Get off the Bongo bus. Britain isn't great - not even at flogging telly programmes

Rarely in the history of British politics can anyone have approached becoming Foreign Secretary with as little relish as Robin Cook. The member for Livingston would much rather be Chancellor or even Labour leader. But we live in a superficial age in which the leaders of our major political parties must come across in a magic rectangle called television.

Cook's looks - and the fact that his politics remain almost as red as his beard - don't fit that bill. And so he must trek the globe on behalf of Her Britannic Majesty's Government and be trailed by the boys on the Bongo bus ...

The Bongo bus is what a Foreign Office media handler dubbed the battered old boneshaker in which a shabby group of British journalists followed Sir Geoffrey Howe's sleek limousine around South Korea. Among the press pack was John Dickie, who undertook such trips for three decades as diplomatic correspondent of the Daily Mail. He reflects with relish on travelling diplomacy and the impact of the media in his latest book, The Boys on the Bongo Bus (published by John Libbey Media at the University of Luton, pounds 25 hbk).

Dickie was once described by a fellow scribe as "one of the last of the dying breed of Fleet Street prima donnas", a reputation he developed when, carnation in buttonhole, he accompanied a succession of foreign secretaries on their sorties overseas. But, as he concludes, the status of the diplomatic correspondent in the British media has declined sharply. "As the news value of the British Foreign Secretary `in action abroad' dropped down the ratings of events that mattered, television crews stopped sending camera crews on trips in the VC10 and the number of newspaper correspondents dwindled from double figures down to just one or two," he writes.

On Rifkind's first visit to China in January 1996 the Foreign Office could not entice a single correspondent to shell out pounds 2,500 for a place on the plane. "That reflected the change in the status of Britain's Foreign Secretaries abroad ... It also signified the extent to which the relationship with the press had changed and the diminished importance attached by editors to sustaining the relationship at the level at which it flourished during the halcyon days of the Boys on the Bongo Bus."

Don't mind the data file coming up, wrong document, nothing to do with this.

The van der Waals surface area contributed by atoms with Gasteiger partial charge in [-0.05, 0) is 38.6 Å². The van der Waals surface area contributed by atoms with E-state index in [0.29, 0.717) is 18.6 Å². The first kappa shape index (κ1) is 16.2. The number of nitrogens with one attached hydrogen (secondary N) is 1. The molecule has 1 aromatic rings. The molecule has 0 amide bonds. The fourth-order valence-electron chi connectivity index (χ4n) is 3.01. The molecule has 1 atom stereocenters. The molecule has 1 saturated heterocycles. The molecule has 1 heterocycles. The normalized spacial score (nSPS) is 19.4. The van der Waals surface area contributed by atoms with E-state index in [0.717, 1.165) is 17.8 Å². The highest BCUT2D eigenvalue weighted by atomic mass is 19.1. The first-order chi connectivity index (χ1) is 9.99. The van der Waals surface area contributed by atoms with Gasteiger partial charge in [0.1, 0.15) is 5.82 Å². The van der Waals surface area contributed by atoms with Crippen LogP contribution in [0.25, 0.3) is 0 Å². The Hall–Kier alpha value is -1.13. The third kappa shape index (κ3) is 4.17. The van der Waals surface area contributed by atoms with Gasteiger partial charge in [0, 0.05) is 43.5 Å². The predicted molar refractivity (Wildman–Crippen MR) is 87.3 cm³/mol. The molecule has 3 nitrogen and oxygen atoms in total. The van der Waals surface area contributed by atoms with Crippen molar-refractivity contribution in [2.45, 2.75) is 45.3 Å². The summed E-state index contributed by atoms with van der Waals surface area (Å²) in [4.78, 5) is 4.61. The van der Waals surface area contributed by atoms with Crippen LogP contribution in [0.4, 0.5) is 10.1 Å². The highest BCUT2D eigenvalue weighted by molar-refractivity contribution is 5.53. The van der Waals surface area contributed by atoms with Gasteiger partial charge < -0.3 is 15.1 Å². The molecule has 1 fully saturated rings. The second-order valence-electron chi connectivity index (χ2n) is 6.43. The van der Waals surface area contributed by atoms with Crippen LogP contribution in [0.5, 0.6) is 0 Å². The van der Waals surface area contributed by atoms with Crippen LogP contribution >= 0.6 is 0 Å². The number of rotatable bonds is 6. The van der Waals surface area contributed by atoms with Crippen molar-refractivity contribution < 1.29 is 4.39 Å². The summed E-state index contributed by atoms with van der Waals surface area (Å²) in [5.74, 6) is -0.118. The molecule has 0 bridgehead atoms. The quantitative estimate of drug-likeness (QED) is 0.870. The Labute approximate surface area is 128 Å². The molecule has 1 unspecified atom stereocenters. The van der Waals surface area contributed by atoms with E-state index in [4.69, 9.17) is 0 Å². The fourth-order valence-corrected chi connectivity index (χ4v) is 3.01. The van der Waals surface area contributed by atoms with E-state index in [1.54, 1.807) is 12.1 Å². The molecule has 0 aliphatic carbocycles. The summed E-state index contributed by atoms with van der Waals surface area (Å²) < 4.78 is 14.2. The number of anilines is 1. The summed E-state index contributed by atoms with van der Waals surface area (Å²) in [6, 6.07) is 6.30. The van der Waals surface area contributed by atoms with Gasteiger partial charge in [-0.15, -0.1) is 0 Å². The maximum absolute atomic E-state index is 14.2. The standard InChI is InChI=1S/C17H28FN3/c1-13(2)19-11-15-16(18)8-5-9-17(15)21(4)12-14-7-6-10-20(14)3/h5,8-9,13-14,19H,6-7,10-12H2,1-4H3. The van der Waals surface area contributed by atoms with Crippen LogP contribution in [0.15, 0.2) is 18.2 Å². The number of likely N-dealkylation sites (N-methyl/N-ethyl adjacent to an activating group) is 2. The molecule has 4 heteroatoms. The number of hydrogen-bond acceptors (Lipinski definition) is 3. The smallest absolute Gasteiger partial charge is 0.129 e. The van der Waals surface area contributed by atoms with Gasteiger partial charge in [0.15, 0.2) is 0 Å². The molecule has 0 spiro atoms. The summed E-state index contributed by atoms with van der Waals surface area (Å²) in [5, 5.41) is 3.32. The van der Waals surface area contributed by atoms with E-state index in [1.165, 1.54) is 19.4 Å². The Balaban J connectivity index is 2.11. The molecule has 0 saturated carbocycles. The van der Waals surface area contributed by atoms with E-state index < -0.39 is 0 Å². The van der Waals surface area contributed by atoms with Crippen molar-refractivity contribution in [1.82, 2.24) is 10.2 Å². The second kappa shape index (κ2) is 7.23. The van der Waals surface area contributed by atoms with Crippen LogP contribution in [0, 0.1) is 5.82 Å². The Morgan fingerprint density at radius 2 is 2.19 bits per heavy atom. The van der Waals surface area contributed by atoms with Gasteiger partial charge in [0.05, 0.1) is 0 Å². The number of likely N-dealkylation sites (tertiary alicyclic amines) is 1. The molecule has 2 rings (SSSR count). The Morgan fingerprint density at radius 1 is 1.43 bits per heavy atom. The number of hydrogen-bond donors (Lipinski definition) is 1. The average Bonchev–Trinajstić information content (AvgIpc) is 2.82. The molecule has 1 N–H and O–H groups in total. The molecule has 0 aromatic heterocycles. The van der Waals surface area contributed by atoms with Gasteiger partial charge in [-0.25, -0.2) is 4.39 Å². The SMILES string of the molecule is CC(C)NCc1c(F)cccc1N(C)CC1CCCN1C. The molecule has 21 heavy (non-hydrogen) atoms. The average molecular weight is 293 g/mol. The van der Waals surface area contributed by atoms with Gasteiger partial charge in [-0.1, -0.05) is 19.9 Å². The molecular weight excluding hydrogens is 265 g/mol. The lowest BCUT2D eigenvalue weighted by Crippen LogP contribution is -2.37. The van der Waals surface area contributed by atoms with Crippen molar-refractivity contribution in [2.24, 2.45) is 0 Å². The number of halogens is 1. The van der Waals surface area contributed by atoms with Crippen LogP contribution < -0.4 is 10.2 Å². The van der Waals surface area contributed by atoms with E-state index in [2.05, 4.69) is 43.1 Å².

The fact that Robin Cook is Labour's first Foreign Secretary for almost two whole decades should drum up a few more journalistic passengers for the VC10. And there will, assuredly, be no shortage of camera crews and newspaper correspondents when he and others fly out to Hong Kong next month to preside at the handover of Britain's last colony to the Communist regime in Peking. But the decline in the status of the diplomatic correspondent - and the resultant infrequency of his byline on the front pages - is, as Dickie observes, "a direct consequence of the diminishing impact of Britain's influence on the global political arena".

John Dickie should send a copy of his book to Paul Dacre, the present editor of the Daily Mail, whose Europhobia has even started to unsettle that paper's editor-in-chief. Sir David English told the FT recently: "I sometimes think (Paul Dacre) would like to tow England out into the middle of the Atlantic. I'm not sure that is what I want to do." Hallucinating about a "special relationship" between Britain and America is a common symptom of the post-imperial condition. But there is only one course of treatment: the entire British press corps - not least the editorial staff of the Daily Mail - should get off the Bongo bus and tune into the brutal reality that Britain is no longer Great.

One thing Britain is great at is making telly programmes that are considered wonderful by the rest of the world. Alas, we're still not all that good at flogging them for profit to our many foreign admirers. BBC Worldwide, the commercial arm of the corporation, has been endeavouring to improve the situation and triple the amount of revenue that it generates from international programme sales.

It seemed to be doing quite well for a while. But it has just lost the young hotshot executive it recently put in charge of its global distribution operation. Ms Fabiola Arredondo, a 30-year-old Hispanic American, quit suddenly last week saying that she was a "commercial animal" who wanted to return to "fast decision-making".I saw Ms Arredondo in action - hyperaction, actually - some weeks back at the BBC's Showcase in Brighton, an annual jamboree that Auntie throws to flog her wares worldwide. It was a bit of a struggle getting her to sit still for 10 minutes to talk about the challenge of her job and when she did, her most interesting remarks were, inevitably, off the record. She voiced frustrations about the complexity of the BBC's deal-making process - frustrations that she is now voicing freely on the record.

Her swift resignation from this pivotal post - she has given just a week's notice - is obviously a setback for BBC Worldwide, but its ambitious growth strategy surely cannot depend upon her or any other individual. Fabiola isn't that fabulous n